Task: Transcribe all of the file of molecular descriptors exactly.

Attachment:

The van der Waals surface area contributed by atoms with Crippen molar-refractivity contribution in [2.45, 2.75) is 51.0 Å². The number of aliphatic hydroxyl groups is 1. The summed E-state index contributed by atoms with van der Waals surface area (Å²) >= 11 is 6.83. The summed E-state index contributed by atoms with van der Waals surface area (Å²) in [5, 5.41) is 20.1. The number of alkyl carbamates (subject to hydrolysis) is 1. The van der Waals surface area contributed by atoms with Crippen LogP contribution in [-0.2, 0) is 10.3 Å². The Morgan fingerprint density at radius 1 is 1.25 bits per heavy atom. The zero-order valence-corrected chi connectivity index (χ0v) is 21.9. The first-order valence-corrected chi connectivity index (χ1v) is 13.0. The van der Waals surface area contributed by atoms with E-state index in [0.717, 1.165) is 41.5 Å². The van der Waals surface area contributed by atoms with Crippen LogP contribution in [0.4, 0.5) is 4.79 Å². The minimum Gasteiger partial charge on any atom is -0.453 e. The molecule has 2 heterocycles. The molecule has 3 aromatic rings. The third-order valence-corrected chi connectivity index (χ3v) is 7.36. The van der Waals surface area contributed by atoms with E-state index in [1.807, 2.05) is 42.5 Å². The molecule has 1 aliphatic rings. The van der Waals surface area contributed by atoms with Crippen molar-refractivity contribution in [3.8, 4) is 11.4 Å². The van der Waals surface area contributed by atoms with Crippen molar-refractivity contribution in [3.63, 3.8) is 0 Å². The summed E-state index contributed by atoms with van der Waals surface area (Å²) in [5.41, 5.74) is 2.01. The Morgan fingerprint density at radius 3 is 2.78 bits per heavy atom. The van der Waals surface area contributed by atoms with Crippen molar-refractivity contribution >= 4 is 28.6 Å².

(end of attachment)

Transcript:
The van der Waals surface area contributed by atoms with Crippen molar-refractivity contribution in [2.45, 2.75) is 51.0 Å². The number of aliphatic hydroxyl groups is 1. The summed E-state index contributed by atoms with van der Waals surface area (Å²) >= 11 is 6.83. The summed E-state index contributed by atoms with van der Waals surface area (Å²) in [5, 5.41) is 20.1. The number of alkyl carbamates (subject to hydrolysis) is 1. The van der Waals surface area contributed by atoms with Crippen LogP contribution in [-0.2, 0) is 10.3 Å². The Morgan fingerprint density at radius 1 is 1.25 bits per heavy atom. The zero-order valence-corrected chi connectivity index (χ0v) is 21.9. The first-order valence-corrected chi connectivity index (χ1v) is 13.0. The van der Waals surface area contributed by atoms with E-state index in [0.717, 1.165) is 41.5 Å². The van der Waals surface area contributed by atoms with Crippen LogP contribution in [0.4, 0.5) is 4.79 Å². The minimum Gasteiger partial charge on any atom is -0.453 e. The molecule has 2 heterocycles. The molecule has 3 aromatic rings. The third-order valence-corrected chi connectivity index (χ3v) is 7.36. The van der Waals surface area contributed by atoms with E-state index in [1.807, 2.05) is 42.5 Å². The molecule has 1 aliphatic rings. The van der Waals surface area contributed by atoms with Crippen molar-refractivity contribution in [3.8, 4) is 11.4 Å². The van der Waals surface area contributed by atoms with Crippen molar-refractivity contribution in [3.63, 3.8) is 0 Å². The summed E-state index contributed by atoms with van der Waals surface area (Å²) in [5.41, 5.74) is 2.01. The Morgan fingerprint density at radius 3 is 2.78 bits per heavy atom. The van der Waals surface area contributed by atoms with Crippen molar-refractivity contribution >= 4 is 28.6 Å².